I have two pieces of news today. The good news is that I have made the PAX demo available to preorder customers. If you log into your Humble account, you should have access to a Steam key for Escape Goat 2. (This key will eventually grant access to the final game.)
What’s in the demo?
It’s kind of a teaser with about 20-30 minutes of content. It has 15 stages, showing three different zones. Stage select and map access are disabled, so to play both branches you’ll need to play through twice. Saving is also disabled in this version, but since it’s a short experience I hope that won’t be a huge issue for you. The game hasn’t been tested on a wide variety of hardware yet, so let me know how it runs on your system.
That’s the second piece of news. It’s looking like….February 2014. I know that’s several months after the original date of September 2013 (almost two months ago now)–it was already an ambitious date to hit, and a few things came up which stalled development on EG2. Some of these were extremely fortunate in the long run, others not so much. So I present to you: the great List of Excuses of 2013.
1. In July, we focused on the PAX 10 build
We chose to focus on making a great demo experience at the expense of holding off on some of the late game features. Preparing the demo took about a full week, PAX itself was a week including drive time, and then there was at least a week of recovery after that. To be honest, I wasn’t at 100% stamina until maybe a month later. This provided a huge boost in terms of publicity and will help make the game a bigger hit, when it launches–but it did indeed delay launch by about a month.
2. In August, EG1 got Greenlit
I spent a lot of my post-PAX recovery time internally debating which game to focus on. After talking with my team, friends, and other trusted sources, I decided to put EG2 in the freezer while I prepared EG1 for its proper Steam launch. My hope was that Steamworks integration, testing, and storefront setup would only take two weeks. It ended up taking almost five… and once the launch happened, there were three weeks where I spent about four hours every morning on support, community interaction, and fixes. I eventually just had to cut it off and say that from here on out, I’m focused solely on EG2. I had to give up on solving 100% of the issues with the game, but I am happy with how the launch went and I think I responded well to the support tickets as they came up.
3. The dreaded map system I devised continued to torment me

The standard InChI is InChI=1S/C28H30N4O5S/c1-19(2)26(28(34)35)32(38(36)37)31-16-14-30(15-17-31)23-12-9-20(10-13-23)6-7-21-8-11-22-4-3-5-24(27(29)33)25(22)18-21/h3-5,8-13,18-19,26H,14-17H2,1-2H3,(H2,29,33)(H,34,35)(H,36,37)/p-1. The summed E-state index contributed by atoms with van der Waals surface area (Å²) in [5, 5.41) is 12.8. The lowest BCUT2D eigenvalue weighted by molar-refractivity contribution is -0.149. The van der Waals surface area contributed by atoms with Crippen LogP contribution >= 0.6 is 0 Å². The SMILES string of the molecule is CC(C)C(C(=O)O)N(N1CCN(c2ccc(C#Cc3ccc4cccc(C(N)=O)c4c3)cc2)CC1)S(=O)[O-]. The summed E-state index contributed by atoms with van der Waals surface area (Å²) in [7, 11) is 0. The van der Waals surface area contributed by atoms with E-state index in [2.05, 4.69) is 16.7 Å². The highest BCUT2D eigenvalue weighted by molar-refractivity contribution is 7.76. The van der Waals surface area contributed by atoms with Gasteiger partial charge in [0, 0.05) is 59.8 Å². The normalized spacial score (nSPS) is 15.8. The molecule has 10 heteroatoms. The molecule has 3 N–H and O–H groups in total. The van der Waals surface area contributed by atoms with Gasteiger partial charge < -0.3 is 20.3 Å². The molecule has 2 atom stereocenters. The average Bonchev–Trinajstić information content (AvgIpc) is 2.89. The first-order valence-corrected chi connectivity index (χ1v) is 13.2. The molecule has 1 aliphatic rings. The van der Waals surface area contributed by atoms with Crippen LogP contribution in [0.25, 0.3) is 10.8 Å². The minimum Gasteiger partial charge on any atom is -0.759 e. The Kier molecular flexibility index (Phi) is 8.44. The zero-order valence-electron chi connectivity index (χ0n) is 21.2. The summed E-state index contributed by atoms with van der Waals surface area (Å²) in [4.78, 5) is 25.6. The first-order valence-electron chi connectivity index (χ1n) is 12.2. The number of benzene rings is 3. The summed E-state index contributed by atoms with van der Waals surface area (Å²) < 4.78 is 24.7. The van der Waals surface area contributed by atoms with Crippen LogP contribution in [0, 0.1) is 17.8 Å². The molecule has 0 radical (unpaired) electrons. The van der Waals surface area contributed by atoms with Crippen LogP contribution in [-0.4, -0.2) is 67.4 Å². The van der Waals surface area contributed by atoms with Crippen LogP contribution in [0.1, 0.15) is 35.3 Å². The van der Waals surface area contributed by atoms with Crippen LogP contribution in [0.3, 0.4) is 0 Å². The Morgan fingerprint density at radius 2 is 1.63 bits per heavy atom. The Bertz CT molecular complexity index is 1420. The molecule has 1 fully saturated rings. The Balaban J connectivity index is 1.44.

Man, this thing. When I would show the game to new players, they were just not getting the concepts of using the map to warp to unfinished branches after reaching a dead end or locked door. Randy and I workshopped lots of solutions to this, and it is coming along, but boy did it take up a chunk of time. It will definitely add value to the final game experience, but its real value to me is a lesson in being careful about adding features that seem great on paper, but in context don’t directly enhance the core game experience.
4. Random illness and a day of jury duty
Probably another week delay here… at least I wasn’t selected to be on the jury.
I’ve made great progress in the last couple weeks–lots of new levels added, fixes made, and the map system seems to be working a lot better–but there’s lots left to be done. Here’s a rough idea:
- Level design–we have about 50 puzzles with maybe 20 in development. I can crank out 10 a day of these, with about a 50% attach rate, so that’s not a big issue.
- Music–the soundtrack is halfway done.
- Sound design–there are new gadgets that need sound effects, and some of the old EG1 sounds in use need to be upgraded to math the hi fi look of EG2.
- Ending and credits scenes.
- Special code for map, doors unlocking, stuff like that.
- Minor aesthetics and bug fixes, like the mouse spazzing out when it walks across moving floors.
- Story text.
If things go well, it can be done by the end of the year. That will leave January for playtesting and promotion, and February can be launch month.
Thank you for bearing with me during this development process. This is by far the most complex game I’ve made, and it will also be my finest work. I hope you find it worth the wait.